Teen Drinking: New Insights on Causes and Consequences

Megan Brooks

May 18, 2015

TORONTO ― Two studies released today provide new insight into the causes and consequences of heavy alcohol consumption in adolescence and young adulthood.

One study links heavy drinking in adolescence to abnormalities in the developing brain. The other study finds that hypermethylation of a gene involved in impulsiveness is associated with alcohol use disorder in young people.

The studies were presented here at the American Psychiatric Association (APA) 2015 Annual Meeting and were simultaneously published online in the American Journal of Psychiatry.

Clear Brain Changes

In the first study, Susan F. Tapert, PhD, of the University of California, San Diego, and colleagues examined gray and white matter volume trajectories in 134 adolescents. During a period of roughly 3.5 years, 75 transitioned to heavy drinking, and 59 remained light drinkers or nondrinkers. Each adolescent underwent two to six MRI scans between the ages of 12 and 24 years and was followed for up to 8 years.

Heavy drinkers showed accelerated reductions in gray matter in cortical lateral frontal and temporal volumes and attenuated white matter growth of the corpus callosum and pons relative to nondrinkers. The results were similar in boys and girls and were largely unchanged when use of marijuana and other drugs were examined.

"This is the largest longitudinal brain imaging study so far, looking at 134 adolescents who transitioned into heavy drinking and who did not," Dr Tapert told Medscape Medical News.

"We found that teenage boys and girls who started to have some heavy drinking showed different patterns of brain development in late adolescence, compared to teenagers of similar backgrounds who did not initiate drinking. Specifically, the usual white matter growth that teens show at this stage was more limited after heavy drinking started. Also, the typical gray matter reductions that we see in nondrinking teens were accelerated," she noted.

"These findings suggest that heavy drinking during adolescence could cause alterations in brain development. Taken together with other studies that have shown some disadvantages in thinking and memory abilities in adolescent heavy drinkers, teenagers, parents, educators, and policy makers should be aware of these findings. For this and other health and psychosocial reasons, teenagers should avoid heavy drinking," Dr Tapert said.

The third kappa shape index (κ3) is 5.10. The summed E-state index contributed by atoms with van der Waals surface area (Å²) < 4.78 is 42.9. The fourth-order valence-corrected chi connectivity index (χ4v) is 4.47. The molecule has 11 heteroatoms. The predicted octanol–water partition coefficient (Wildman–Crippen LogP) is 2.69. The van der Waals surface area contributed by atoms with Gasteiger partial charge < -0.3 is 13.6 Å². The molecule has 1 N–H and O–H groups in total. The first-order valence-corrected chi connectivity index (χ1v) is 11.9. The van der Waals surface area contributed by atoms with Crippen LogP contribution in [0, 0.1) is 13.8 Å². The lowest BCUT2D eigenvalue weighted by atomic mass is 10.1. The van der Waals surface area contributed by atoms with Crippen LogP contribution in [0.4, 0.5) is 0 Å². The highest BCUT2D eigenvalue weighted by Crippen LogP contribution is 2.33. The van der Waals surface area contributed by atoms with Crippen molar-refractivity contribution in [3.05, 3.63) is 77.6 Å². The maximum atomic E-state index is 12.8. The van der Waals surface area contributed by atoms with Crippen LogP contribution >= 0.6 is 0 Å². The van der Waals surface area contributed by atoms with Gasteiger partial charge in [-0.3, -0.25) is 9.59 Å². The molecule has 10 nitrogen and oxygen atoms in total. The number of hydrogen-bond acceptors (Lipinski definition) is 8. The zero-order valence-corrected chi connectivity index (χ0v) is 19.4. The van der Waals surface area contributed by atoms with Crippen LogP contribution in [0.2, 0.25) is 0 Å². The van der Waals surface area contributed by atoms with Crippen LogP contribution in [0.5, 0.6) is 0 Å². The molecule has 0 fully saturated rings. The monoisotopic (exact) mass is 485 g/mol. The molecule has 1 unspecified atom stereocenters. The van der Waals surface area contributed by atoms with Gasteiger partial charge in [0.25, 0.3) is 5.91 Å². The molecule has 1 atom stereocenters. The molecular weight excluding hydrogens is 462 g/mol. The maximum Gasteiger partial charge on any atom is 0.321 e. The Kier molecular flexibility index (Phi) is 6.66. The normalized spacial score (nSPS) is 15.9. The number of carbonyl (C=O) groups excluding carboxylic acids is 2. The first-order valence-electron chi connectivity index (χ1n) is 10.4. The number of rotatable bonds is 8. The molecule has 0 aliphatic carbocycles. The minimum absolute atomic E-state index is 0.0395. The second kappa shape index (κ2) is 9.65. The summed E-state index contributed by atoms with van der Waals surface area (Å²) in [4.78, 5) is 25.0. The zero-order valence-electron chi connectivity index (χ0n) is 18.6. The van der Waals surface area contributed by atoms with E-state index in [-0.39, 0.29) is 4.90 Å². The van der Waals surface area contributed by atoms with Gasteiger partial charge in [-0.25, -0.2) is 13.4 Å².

In an interview with Medscape Medical News here at APA 2015, American Journal of Psychiatry editor-in-chief Robert Freedman, MD, said this is a "very meticulous study conducted over many years that has [brain] development and alcohol superimposed. The study shows that heavy-drinking adolescents are damaging the very parts of the brain that help adolescents learn and also learn to exercise control, the frontal lobe." Dr Freedman is from the University of Colorado Denver School of Medicine, in Aurora.

Epigenetic Marker of Risk?

In the second study, Gunter Schumann, MD, and colleagues with the IMAGEN project, led by King's College London, United Kingdom, examined 18 identical twin pairs in which one twin developed alcohol use disorder between age 18 and 24 years and one did not.

They observed increased methylation in the 3'-protein-phosphatase-1G (PPM1G) gene in the twin with alcohol use disorder.

In an independent population-based sample of nearly 500 adolescents, similar changes in the PPM1G gene were associated with higher impulsivity at age 14 years and with increased alcohol drinking during the next 2 years.

This study provides "the first evidence for an epigenetic marker associated with alcohol consumption and its underlying neurobehavioral phenotypes," the authors note in their article.

Dr Schumann told Medscape Medical News that this initial study is "predominantly to understand biological mechanisms by which environmental influences affect brain function and behavior. While it is not immediately clinically relevant, it may help us to identify targets for specific prevention and interventions to counteract environmental influences which result in psychopathology and addictive behavior."

"We are currently carrying out extensive analyses to investigate the effect of environmental factors on genome-wide methylation and brain function," Dr Schumann added.

"This is a very clever study that identifies an epigenetic factor for adolescent drinking and also predicts loss of behavioral control." Going forward, PPM1G is "a gene to target and really figure out what it is doing," said Dr Freedman.

In an editorial published with the studies, George Koob, PhD, director of the National Institute on Alcohol Abuse and Alcoholism, notes that the brain regions most affected in these two studies are critically involved in the addiction cycle of binge drinking and preoccupation with drinking.

"It is possible that such epigenetic changes, by increasing impulsivity, predispose adolescents to engage in excessive drinking and that the alterations in brain circuitry that follow excessive drinking, by disrupting executive function, make it harder to stop," Dr Koob writes. "If such changes are not reversible, then they could help explain the increased risk of enduring alcohol use disorders in adulthood following excessive drinking during adolescence."

The studies were funded by the National Institutes of Health, the European Union, the Swedish Research Council, and other sources. Complete funding information and support that individual authors have received are listed with the original articles.

American Psychiatric Association (APA) 2015 Annual Meeting. Presented May 18, 2015.

Am J Psychiatry. 2015;172:1-12. First study abstract, Second study abstract, Editorial


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